Until the early 1980s the Pope could count on another source of income — earnings from the Institute for Religious Works, better known as the Vatican Bank. The bank belongs to the Pope, not the Holy See, and is so secretive that the council of cardinals does not know how much it turns over to the Pope each year. But it’s far less than in the past. The bank paid a huge settlement from its own capital as a result of its murky role in the 1982 collapse of Banco Ambrosiano. In 1984 and 1985 it remitted no dividends to the Pope. Today the bank is said to be earning only around $3 million or $4 million, a fraction of its income in the 1970s.
The bank is a sort of holy savings and loan institution. Its depositors, among them religious orders and Vatican employees, receive paltry interest. The bank lends money at bargain rates to dioceses and religious orders all over the world for the construction of schools and churches. It also generates income by placing a chunk of its deposits in short-term government securities and in accounts at other banks. For all its notoriety, the bank is amazingly unpretentious. Tucked away in a medieval tower that once served as a dungeon, it has no branches, no MBAs, and just 13 employees.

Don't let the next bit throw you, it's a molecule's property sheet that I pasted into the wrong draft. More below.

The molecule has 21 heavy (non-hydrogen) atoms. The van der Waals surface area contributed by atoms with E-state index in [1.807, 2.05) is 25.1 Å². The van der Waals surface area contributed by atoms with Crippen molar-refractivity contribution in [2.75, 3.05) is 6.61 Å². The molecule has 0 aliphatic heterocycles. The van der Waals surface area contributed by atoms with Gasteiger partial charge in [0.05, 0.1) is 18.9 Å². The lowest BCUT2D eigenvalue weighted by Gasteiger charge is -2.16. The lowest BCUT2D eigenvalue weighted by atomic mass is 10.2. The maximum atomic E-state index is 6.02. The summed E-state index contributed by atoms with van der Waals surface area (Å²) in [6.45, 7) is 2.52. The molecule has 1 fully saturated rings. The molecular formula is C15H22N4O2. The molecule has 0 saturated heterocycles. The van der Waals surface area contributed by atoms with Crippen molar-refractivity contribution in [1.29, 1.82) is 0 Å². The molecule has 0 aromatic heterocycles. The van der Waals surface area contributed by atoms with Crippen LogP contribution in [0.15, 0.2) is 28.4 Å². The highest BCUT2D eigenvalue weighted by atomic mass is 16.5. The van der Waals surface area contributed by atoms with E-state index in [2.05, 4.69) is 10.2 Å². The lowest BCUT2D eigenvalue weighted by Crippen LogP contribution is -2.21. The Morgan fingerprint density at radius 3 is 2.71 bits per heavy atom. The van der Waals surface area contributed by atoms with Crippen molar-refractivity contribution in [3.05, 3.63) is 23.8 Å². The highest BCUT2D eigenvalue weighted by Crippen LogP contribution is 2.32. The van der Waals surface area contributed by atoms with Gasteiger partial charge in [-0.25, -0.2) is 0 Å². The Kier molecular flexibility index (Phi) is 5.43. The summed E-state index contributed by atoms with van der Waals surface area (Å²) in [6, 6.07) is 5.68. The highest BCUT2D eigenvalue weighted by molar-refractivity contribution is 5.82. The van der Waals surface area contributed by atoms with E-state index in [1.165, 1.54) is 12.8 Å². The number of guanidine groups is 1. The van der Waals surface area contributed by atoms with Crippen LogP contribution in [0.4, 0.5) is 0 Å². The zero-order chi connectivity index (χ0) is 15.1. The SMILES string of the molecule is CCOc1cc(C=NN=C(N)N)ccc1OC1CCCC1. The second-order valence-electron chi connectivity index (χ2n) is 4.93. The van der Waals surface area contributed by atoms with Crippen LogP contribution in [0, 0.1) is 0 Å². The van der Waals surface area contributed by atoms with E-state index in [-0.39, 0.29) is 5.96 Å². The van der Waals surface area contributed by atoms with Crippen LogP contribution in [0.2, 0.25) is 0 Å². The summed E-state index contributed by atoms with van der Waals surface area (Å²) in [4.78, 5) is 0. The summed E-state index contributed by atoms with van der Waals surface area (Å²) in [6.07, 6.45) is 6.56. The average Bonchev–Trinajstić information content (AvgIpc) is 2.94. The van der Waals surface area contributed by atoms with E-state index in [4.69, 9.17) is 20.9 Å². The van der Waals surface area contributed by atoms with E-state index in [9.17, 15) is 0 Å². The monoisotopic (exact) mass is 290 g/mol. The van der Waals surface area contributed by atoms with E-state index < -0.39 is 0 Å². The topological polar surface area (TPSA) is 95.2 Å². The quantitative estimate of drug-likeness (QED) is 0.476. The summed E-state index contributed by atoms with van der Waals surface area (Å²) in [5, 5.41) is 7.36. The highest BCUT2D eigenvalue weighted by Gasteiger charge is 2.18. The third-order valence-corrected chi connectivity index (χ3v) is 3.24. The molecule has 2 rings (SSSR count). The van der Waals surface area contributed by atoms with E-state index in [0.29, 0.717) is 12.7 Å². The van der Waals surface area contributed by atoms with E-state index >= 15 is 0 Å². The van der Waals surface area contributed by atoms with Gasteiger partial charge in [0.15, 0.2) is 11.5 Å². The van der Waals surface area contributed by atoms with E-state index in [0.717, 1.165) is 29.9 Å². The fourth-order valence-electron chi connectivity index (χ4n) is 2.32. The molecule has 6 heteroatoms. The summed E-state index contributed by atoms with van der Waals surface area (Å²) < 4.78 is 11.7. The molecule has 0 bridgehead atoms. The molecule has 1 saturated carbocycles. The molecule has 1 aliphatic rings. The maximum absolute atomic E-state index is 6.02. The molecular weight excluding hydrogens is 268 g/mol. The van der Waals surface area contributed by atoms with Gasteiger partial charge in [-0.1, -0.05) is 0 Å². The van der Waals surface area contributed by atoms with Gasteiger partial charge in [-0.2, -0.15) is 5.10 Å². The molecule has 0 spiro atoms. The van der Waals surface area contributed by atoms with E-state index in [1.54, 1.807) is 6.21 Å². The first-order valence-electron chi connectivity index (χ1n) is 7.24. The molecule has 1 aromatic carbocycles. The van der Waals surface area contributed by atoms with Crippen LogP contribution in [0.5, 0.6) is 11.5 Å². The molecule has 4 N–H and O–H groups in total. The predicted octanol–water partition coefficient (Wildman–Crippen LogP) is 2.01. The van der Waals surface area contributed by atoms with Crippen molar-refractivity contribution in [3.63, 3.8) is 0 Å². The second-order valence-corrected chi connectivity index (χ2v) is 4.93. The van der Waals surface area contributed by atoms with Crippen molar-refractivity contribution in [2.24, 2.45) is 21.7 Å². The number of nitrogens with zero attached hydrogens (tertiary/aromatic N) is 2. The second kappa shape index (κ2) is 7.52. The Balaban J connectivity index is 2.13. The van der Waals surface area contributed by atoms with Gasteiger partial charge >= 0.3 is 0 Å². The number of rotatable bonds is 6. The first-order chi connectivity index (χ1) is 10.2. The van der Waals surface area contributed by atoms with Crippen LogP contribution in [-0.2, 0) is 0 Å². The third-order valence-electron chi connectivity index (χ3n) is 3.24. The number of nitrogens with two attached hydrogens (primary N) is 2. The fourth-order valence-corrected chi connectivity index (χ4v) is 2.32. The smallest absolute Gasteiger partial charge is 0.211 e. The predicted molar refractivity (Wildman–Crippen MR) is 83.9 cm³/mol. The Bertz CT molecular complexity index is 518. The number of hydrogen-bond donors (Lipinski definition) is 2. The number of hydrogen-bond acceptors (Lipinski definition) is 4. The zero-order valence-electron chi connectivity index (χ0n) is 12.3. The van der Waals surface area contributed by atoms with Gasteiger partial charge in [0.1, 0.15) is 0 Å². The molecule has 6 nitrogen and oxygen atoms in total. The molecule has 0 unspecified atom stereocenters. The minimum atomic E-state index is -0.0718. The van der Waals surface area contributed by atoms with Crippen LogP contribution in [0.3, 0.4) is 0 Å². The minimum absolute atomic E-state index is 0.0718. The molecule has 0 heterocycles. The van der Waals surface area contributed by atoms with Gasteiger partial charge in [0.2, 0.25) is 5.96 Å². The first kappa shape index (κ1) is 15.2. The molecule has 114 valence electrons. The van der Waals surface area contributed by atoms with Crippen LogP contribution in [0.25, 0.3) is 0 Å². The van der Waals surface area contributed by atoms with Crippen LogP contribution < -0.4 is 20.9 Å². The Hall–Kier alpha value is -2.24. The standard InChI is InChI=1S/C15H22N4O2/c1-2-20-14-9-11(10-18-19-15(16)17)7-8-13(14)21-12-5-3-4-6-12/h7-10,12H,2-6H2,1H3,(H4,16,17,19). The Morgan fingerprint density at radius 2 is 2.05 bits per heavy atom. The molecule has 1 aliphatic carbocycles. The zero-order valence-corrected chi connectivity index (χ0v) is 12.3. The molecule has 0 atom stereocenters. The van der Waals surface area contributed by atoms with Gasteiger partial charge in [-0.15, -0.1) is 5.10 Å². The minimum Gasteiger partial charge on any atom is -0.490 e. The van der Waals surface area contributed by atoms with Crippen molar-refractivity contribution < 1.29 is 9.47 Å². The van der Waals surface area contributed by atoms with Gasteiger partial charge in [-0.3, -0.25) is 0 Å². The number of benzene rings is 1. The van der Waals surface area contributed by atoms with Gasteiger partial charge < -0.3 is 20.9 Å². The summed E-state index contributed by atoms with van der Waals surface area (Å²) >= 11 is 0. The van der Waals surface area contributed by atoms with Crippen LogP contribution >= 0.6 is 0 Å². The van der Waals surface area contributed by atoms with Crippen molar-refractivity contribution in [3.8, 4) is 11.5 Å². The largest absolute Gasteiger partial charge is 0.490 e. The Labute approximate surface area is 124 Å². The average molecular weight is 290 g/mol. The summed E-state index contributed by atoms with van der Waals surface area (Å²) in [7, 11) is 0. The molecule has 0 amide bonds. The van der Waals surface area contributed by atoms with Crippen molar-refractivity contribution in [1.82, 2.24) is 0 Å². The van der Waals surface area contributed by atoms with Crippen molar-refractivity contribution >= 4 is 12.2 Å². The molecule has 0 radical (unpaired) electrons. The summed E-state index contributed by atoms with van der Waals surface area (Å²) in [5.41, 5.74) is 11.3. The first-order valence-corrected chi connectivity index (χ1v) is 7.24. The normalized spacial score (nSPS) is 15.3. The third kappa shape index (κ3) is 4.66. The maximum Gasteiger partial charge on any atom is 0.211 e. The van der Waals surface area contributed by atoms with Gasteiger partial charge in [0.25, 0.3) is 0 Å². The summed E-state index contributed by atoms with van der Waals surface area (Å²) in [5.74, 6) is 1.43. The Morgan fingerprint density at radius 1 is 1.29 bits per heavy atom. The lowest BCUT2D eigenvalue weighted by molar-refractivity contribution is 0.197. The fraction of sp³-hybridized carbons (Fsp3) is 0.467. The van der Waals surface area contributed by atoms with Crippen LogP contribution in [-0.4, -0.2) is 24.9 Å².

Still heading the bank is Archbishop Paul Marcinkus, a strapping native of Cicero, Illinois, who once served as a papal bodyguard and wields an oversize Prince tennis racket on the Vatican courts. He apparently got involved with the wrong people. In the early 1970s Marcinkus started doing business with Roberto Calvi, president of Banco Ambrosiano of Milan. Before World War II the bank demanded that potential depositors present baptismal certificates to prove they were Catholic. The Vatican Bank bought shares in Banco Ambrosiano and made big deposits at premium interest rates.
Banco Ambrosiano’s Luxembourg subsidiary set up ten shell companies in Panama in the late 1970s. The companies were nominally controlled by the Vatican Bank, but whether the bank really owned them is still not clear. Calvi ran them. At the outset he lent $1.3 billion — $600 million of it borrowed from 120 foreign banks — to the shell companies, which used the money to manipulate the stock of Banco Ambrosiano to push up its price and to buy big stakes in other companies. Much of the $1.3 billion vanished when the stock collapsed.
WITH THE REGULATORS closing in, Calvi asked the Vatican Bank to help him out by supplying proof that it had backed the ten Panamanian companies. It was then, claims Marcinkus, that the bank got the shocking news about the loans. The Vatican decided to give Calvi a year to resolve the tangle. It wrote ”letters of patronage” stating that, directly or indirectly, it controlled the ten companies. In return, Calvi furnished a letter acknowledging that Banco Ambrosiano, not the Vatican Bank, owed the $1.3 billion.